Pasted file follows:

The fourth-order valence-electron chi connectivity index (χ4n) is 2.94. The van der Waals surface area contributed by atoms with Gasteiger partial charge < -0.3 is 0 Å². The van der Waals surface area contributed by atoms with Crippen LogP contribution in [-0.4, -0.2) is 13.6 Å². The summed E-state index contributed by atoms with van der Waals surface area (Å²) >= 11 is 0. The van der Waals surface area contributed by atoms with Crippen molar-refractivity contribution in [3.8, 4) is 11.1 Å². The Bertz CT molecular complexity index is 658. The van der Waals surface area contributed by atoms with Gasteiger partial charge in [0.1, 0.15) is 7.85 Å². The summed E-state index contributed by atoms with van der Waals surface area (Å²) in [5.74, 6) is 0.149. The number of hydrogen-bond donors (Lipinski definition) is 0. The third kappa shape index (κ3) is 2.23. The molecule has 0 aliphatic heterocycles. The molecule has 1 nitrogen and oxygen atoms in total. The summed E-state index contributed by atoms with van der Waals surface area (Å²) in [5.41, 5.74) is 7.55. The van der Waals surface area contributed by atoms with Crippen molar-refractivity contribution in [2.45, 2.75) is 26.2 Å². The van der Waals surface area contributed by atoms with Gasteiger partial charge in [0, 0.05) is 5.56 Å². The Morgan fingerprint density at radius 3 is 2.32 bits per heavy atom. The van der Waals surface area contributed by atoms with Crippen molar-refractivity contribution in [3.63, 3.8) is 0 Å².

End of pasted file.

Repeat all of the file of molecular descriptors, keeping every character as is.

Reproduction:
The fourth-order valence-electron chi connectivity index (χ4n) is 2.94. The van der Waals surface area contributed by atoms with Gasteiger partial charge < -0.3 is 0 Å². The van der Waals surface area contributed by atoms with Crippen LogP contribution in [-0.4, -0.2) is 13.6 Å². The summed E-state index contributed by atoms with van der Waals surface area (Å²) >= 11 is 0. The van der Waals surface area contributed by atoms with Crippen molar-refractivity contribution in [3.8, 4) is 11.1 Å². The Bertz CT molecular complexity index is 658. The van der Waals surface area contributed by atoms with Gasteiger partial charge in [0.1, 0.15) is 7.85 Å². The summed E-state index contributed by atoms with van der Waals surface area (Å²) in [5.74, 6) is 0.149. The number of hydrogen-bond donors (Lipinski definition) is 0. The third kappa shape index (κ3) is 2.23. The molecule has 0 aliphatic heterocycles. The molecule has 1 nitrogen and oxygen atoms in total. The summed E-state index contributed by atoms with van der Waals surface area (Å²) in [5.41, 5.74) is 7.55. The van der Waals surface area contributed by atoms with Crippen molar-refractivity contribution in [2.45, 2.75) is 26.2 Å². The van der Waals surface area contributed by atoms with Gasteiger partial charge in [0, 0.05) is 5.56 Å². The Morgan fingerprint density at radius 3 is 2.32 bits per heavy atom. The van der Waals surface area contributed by atoms with Crippen molar-refractivity contribution in [3.63, 3.8) is 0 Å².